Thinking outside the box, you may wish to look into Canine Massage Therapy if you feel stress may be playing a part in Blake's condition.  My James has a bi-weekly session in order to help manage his back problem, but I've also found that since starting the regime he is much more relaxed and we haven't had any major issues with his digestion. If you do decide to give Massage Therapy a try, make sure you find someone who is properly qualified and is happy to work with your vet (ie provide professional reports etc).

If all of the above do not address Blake's issue, then you may need to consider surgery. Laparoscopic assisted gastropexy is an operation that fixes the stomach to the body wall permanently in order to prevent the twisting of the stomach. However, since no operation should be considered lightly, a full and frank discussion of the pros and cons for Blake should be had with your vet.

Claire Goyer

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Thursday, 3 June 2010

Prey, tell us more about wolves!

I've been hearing about how the 'the prey diet' is the best diet. And I've heard the counter argument of 'why should we feed dogs this way as wolves usually die really young and basically needs be able to run pretty fast and long to catch their dinner'. I'd even heard it said that 'wolves' teeth are usually terrible, too - so much for the raw meaty bone diet!' The argument goes, 'we want a long dog's life, without prey drive and without the need to reproduce, so our couch potato dogs' lifestyle is more suited to lower protein and carbs.'
But what do captive wolves eat if they don't have to catch their own dinner or fight for survival? And how long do they live in the wild compared to captivity? What is the normal cause of death in the wild? And do they really have such poor teeth?
Kevin Dorling, Edinburgh

Also posted on the Think Tank blog.

Dear Kevin
Thank you for your post regarding wolves’ diets. I have worked with captive wolves and world class wolf experts for 10 years and I can definitely say that wolves do not die due to their diet. Wolves have the same number of teeth as dogs; the only difference is that theirs are much bigger. They also have a higher bite power which is around 1500 pounds per square inch, roughly twice that of a Pitbull Terriers. Wild wolves teeth, if they live long enough, can get worn down and they do some times suffer from spiral and slab fractures but this happen as a result of bringing their prey down not the eating of prey or the lack of nutrition in their diet. Think of wolves as lean athletes, they eat only what they need to survive and are feast or famine feeders i.e. will eat up to 20 pounds of meat in one sitting and then nothing at all for days. Captive wolves' teeth are general really clean. In 10 years I’ve never seen one of the wolves I work have with dental issues.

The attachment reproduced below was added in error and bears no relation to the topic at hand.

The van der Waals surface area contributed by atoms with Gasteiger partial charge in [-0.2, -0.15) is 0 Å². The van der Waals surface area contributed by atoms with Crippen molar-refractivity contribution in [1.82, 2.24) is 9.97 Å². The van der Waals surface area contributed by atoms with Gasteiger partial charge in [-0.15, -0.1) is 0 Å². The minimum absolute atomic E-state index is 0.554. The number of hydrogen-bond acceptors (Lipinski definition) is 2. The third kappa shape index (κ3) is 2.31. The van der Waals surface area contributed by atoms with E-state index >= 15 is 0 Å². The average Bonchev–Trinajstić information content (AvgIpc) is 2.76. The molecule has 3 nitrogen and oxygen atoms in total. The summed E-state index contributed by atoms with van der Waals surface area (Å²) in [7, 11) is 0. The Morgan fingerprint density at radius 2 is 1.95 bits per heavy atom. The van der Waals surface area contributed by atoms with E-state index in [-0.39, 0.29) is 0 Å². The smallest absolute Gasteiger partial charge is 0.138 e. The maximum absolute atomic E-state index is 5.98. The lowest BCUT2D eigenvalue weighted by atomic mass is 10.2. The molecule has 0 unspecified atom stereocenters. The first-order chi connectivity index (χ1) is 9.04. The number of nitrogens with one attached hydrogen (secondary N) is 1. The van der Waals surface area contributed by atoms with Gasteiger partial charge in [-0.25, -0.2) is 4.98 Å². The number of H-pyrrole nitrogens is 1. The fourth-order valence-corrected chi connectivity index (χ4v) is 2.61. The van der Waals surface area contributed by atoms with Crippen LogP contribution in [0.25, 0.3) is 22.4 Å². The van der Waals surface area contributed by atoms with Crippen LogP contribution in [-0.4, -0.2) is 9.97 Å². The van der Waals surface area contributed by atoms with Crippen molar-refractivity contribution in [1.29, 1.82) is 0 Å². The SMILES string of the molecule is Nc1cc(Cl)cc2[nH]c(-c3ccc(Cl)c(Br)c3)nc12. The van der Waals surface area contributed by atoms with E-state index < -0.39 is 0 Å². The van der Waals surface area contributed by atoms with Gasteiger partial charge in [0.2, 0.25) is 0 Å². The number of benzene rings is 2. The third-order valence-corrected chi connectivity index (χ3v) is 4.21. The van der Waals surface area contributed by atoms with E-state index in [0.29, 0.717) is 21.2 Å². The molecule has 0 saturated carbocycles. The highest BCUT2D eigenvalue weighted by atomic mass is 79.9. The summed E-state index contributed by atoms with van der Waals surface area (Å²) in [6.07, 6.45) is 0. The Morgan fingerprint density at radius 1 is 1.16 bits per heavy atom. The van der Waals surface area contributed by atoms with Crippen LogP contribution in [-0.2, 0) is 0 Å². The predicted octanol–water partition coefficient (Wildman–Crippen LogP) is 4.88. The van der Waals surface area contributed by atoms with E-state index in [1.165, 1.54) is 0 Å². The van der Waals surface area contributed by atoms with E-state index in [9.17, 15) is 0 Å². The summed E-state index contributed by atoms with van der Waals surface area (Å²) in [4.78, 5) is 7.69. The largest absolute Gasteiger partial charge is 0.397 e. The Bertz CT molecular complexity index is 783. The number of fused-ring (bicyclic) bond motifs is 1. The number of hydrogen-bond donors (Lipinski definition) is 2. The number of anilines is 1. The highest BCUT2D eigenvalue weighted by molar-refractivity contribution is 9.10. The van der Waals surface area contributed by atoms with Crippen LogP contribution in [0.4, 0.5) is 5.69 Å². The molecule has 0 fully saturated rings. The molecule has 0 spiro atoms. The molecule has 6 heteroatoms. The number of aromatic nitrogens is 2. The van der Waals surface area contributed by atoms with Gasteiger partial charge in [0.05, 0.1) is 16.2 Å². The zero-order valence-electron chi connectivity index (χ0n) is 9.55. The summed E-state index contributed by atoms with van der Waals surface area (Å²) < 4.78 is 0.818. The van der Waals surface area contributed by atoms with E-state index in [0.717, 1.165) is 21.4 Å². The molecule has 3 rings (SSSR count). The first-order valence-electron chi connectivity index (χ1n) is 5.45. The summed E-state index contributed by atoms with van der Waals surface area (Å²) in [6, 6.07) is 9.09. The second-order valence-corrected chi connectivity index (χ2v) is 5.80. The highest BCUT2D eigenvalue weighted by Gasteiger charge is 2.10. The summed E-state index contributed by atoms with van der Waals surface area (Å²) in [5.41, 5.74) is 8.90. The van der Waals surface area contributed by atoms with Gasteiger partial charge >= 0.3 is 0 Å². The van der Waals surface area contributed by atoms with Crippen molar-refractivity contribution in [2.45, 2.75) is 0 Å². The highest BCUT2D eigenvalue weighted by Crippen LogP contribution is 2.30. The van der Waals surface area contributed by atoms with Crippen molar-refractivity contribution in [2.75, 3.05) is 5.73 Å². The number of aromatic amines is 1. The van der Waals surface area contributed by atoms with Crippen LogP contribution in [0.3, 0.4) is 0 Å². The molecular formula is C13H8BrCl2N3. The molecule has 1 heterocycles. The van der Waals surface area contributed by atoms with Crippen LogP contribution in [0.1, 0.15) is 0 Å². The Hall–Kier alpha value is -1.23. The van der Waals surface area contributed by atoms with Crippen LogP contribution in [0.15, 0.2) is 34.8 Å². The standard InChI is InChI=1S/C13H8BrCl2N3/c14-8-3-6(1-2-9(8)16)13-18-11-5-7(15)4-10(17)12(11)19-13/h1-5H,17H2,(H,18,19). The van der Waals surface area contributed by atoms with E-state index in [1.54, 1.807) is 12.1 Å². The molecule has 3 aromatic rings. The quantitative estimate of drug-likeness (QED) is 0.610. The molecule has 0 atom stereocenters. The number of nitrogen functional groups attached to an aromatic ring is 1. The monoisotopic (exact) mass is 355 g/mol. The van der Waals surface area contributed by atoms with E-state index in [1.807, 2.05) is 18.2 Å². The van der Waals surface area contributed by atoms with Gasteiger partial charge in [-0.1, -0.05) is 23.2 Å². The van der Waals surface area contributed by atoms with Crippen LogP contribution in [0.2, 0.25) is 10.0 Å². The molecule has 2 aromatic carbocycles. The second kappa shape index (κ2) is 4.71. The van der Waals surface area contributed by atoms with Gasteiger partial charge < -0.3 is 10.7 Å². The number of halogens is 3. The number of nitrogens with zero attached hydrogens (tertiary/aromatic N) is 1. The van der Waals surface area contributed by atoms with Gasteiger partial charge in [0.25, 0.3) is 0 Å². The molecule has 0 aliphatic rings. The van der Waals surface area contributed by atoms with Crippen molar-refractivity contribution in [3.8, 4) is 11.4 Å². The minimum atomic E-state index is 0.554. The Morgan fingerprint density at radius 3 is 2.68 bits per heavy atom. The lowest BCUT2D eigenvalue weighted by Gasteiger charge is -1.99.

A colleague of mine Josip Kusak who works with wild wolves in Croatia wrote a paper on dental issues in 2007 called ‘Prevalence of Dental Pathology in Wolves in Croatia’. This provided some credible data regarding dental issues with wild wolves. 34 skulls were examined for dental changes. The skulls originated from wolves which had died due to various reasons in Croatia between 1997 and 2006. Age of examined animals ranged from seven months to eight and half years. Only three skulls had changes to teeth or the alveolar bone (the sockets of the teeth in the jaw bone). Periodontitis, with changes in the alveolar bone, was determined on the alveolus of the lower fourth premolar in two individuals and on the alveolus of the mandibular first molar in one specimen. Complicated crown-root fractures were found in two individuals. All caries lesions (tooth decay) were found on premolars and molars, (except on one incisor), Caries were also found on the upper jaw in one animal and on the lower jaw of another animal, while a third animal had decay in both jaws. None of the animals died because of dental issues and of all the skulls examined the pathological changes belonged to females older than two years. Out of all the skulls studied 8.9% had dental changes. Dental disease is rare in wild canids and evidence shows that they seem to cope by changing sides for chewing. Fractures of teeth also seem to be rare but not unheard of.  Possibly lesser fractures where the tooth crown is lost but the pulp is not exposed would be quite common.